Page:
Let’s think about that for a second. I was severely depressed at the time, a common occurrence for people with OCD and other SMIs. In fact, research suggests people with OCD are ten times more likely to die by suicide than the general population when they’re untreated. Despite my severity and risk level, many of the providers marketing to me were offering “talk therapy” services, which are proven to be ineffective for people with OCD, and can actually be harmful. If I hadn’t found an article from the International OCD Foundation that educated me about the questions to ask licensed mental health professionals before seeking help, I might have gotten worse, and the results could have been catastrophic.
The boom of virtual behavioral health solutions over the past three years has only exacerbated the problem. Many companies under pressure from their investors to scale rapidly have taken the same “shortcut-to-growth” approach as the group practices that predated them. They have specifically failed to comprehensively diagnose people, and they have inaccurately marketed themselves as “one-stop-shops” for treatment, because there are no clear regulations in place against it. The only difference between many virtual behavioral health companies today and behavioral health providers of the past is the aggressiveness of their marketing towards at-risk populations that they do not have the training to treat.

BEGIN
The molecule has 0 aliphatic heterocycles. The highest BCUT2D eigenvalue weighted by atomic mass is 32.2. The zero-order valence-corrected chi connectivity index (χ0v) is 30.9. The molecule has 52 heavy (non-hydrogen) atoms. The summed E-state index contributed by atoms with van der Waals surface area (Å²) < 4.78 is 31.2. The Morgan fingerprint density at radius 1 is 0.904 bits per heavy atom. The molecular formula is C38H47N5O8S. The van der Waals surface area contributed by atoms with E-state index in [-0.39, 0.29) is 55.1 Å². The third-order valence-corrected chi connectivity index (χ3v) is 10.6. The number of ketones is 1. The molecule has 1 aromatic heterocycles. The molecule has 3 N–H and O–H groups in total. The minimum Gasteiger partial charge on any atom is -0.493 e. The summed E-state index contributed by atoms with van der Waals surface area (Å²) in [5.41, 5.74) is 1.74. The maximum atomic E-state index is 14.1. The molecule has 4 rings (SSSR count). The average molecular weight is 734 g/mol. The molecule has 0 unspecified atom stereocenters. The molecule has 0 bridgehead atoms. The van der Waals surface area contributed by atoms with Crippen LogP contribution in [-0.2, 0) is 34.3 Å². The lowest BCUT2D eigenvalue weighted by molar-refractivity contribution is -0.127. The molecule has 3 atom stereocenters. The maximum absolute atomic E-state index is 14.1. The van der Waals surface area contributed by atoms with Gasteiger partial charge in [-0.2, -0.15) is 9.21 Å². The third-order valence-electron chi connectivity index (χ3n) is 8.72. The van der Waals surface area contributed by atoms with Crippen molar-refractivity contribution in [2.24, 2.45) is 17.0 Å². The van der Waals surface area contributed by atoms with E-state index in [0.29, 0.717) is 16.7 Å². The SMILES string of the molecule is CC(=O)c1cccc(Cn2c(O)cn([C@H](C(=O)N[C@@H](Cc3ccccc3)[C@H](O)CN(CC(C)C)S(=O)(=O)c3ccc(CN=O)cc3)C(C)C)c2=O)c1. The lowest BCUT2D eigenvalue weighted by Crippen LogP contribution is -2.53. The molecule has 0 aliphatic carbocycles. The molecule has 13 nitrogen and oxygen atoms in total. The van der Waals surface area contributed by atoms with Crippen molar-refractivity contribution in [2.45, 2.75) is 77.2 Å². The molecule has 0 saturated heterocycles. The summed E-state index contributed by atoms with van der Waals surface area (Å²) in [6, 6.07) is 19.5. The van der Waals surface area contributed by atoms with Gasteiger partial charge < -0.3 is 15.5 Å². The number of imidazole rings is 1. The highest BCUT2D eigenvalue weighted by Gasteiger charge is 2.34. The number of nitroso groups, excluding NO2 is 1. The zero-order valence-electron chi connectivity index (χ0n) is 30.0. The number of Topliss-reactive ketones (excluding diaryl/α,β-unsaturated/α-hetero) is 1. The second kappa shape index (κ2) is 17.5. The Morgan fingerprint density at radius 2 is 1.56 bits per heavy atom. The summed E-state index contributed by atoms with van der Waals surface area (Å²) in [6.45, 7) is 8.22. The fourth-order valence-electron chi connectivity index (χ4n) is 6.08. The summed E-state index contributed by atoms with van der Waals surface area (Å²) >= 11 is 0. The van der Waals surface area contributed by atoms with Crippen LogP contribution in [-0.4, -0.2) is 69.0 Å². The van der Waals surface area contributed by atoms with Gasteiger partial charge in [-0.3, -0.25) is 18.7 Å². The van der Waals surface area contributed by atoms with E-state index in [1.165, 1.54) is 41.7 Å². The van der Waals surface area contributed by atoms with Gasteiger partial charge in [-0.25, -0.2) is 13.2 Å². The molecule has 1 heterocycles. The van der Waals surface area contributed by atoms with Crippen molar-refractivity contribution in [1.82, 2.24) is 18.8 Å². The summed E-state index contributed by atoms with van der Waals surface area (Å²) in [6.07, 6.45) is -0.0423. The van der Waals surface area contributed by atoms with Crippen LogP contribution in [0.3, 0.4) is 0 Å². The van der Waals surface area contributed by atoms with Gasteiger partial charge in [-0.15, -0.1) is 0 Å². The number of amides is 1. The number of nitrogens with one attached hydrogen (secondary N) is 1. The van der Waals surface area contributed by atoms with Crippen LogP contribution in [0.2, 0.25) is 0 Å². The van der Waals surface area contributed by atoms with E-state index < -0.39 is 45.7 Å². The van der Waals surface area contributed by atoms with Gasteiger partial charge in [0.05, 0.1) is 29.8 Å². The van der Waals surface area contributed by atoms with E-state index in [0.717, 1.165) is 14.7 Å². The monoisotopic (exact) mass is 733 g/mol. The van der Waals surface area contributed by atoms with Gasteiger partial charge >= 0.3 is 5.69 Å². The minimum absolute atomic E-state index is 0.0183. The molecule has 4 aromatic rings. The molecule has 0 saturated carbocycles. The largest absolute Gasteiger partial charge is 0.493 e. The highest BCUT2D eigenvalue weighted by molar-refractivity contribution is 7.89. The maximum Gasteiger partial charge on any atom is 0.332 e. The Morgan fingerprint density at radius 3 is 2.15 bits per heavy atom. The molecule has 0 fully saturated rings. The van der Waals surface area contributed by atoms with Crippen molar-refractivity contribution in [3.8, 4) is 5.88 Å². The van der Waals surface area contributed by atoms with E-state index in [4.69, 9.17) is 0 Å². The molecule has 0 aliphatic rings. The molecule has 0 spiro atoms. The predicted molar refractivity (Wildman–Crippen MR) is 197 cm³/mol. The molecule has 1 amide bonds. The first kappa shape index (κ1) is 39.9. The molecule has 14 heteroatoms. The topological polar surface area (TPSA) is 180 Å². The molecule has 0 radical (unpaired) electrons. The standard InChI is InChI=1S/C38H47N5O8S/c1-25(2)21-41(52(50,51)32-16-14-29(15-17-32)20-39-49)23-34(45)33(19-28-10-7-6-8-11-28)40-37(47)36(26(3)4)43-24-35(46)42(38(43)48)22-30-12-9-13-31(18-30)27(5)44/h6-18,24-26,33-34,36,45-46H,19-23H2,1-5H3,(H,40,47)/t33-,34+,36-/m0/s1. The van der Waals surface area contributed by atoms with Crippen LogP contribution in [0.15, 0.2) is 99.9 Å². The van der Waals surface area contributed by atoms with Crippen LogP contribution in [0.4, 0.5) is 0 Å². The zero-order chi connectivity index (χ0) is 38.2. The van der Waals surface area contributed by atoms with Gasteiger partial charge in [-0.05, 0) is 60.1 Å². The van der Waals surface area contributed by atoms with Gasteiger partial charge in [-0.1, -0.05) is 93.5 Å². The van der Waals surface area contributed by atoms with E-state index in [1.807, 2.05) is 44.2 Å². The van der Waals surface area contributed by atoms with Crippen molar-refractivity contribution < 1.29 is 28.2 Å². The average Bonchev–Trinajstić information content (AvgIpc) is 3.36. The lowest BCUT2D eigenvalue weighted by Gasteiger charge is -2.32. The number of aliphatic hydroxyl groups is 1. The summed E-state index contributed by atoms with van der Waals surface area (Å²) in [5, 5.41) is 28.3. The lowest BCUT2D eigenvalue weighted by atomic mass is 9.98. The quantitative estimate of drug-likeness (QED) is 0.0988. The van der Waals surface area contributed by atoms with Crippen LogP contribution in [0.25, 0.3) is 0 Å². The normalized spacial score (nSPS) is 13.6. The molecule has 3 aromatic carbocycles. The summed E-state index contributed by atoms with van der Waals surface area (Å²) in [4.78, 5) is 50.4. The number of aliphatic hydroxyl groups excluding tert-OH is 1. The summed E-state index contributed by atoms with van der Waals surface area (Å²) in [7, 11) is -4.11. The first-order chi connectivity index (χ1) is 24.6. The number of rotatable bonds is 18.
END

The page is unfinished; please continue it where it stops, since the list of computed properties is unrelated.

Society has been susceptible to these overly-aggressive campaigns, due to the widespread perception of mental health issues and treatments as homogeneous, a result of lingering stigma and a lack of education surrounding the complexity of the mental healthcare crisis. Companies with sleek brands promise hope, and millions of Americans want to believe that they can deliver. However, their lack of specialization often leaves at-risk people who muster the strength and courage to start their treatment not only with a terrible experience that makes them worse, but also with a deep sense of distrust in future treatments that potentially could transform their lives. Sadly, we are only beginning to see the devastating consequences of these unethical campaigns.
Change is needed, and that’s why we created NOCD. As opposed to building technology designed to profit from the mental healthcare system’s inadequacies and our society’s limited understanding of quality mental health treatment, we started NOCD to improve identification and treatment services for communities suffering with severe mental health conditions, starting with OCD. Our focus on delivering a highly personalized treatment experience has allowed us to serve tens of thousands of members each quarter and has brought considerable positive change to the OCD community, supported by peer-reviewed outcomes, widespread payer reimbursement, and a national network of ERP specialists.
We have also taken a radically transparent approach to running our company, giving our community members the ability to anonymously post unfiltered NOCD Therapy reviews on our website. It is easy to imagine the fear our team had when launching this page, but it is clear to see the long-term value that receiving quality feedback about NOCD Therapy will have on our ability to maintain excellent clinical outcomes and keep members safe as we continue to serve the OCD community. Further, we know candid feedback about NOCD Therapy will have an immediate, positive impact on people with OCD and their families in the community when they decide to seek treatment. Since time is of the essence, they will be able to understand what has and has not worked with NOCD Therapy in a matter of seconds. Here’s a quick summary of what our team has observed.